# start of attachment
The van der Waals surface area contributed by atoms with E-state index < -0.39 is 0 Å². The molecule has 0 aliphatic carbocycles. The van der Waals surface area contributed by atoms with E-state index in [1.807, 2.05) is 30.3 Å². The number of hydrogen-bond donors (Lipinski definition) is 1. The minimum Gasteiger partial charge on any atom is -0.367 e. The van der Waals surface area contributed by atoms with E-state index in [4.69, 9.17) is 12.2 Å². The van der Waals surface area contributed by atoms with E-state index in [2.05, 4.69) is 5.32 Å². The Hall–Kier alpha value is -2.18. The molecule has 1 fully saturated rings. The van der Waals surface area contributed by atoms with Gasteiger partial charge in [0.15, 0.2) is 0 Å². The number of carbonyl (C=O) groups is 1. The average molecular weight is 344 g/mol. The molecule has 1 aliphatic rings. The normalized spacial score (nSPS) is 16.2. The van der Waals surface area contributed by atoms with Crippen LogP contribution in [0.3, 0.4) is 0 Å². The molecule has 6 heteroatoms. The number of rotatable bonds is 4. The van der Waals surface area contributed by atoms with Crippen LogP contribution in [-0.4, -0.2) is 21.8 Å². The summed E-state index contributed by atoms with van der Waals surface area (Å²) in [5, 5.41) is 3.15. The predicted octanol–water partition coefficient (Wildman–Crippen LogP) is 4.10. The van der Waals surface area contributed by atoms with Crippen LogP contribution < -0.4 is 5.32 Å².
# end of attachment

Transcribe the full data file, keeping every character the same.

The van der Waals surface area contributed by atoms with E-state index < -0.39 is 0 Å². The molecule has 0 aliphatic carbocycles. The van der Waals surface area contributed by atoms with E-state index in [1.807, 2.05) is 30.3 Å². The number of hydrogen-bond donors (Lipinski definition) is 1. The minimum Gasteiger partial charge on any atom is -0.367 e. The van der Waals surface area contributed by atoms with E-state index in [4.69, 9.17) is 12.2 Å². The van der Waals surface area contributed by atoms with E-state index in [2.05, 4.69) is 5.32 Å². The Hall–Kier alpha value is -2.18. The molecule has 1 fully saturated rings. The van der Waals surface area contributed by atoms with Gasteiger partial charge in [0.15, 0.2) is 0 Å². The number of carbonyl (C=O) groups is 1. The average molecular weight is 344 g/mol. The molecule has 1 aliphatic rings. The normalized spacial score (nSPS) is 16.2. The van der Waals surface area contributed by atoms with Crippen LogP contribution in [0.3, 0.4) is 0 Å². The molecule has 6 heteroatoms. The number of rotatable bonds is 4. The van der Waals surface area contributed by atoms with Crippen LogP contribution in [-0.4, -0.2) is 21.8 Å². The summed E-state index contributed by atoms with van der Waals surface area (Å²) in [5, 5.41) is 3.15. The predicted octanol–water partition coefficient (Wildman–Crippen LogP) is 4.10. The van der Waals surface area contributed by atoms with Crippen LogP contribution < -0.4 is 5.32 Å².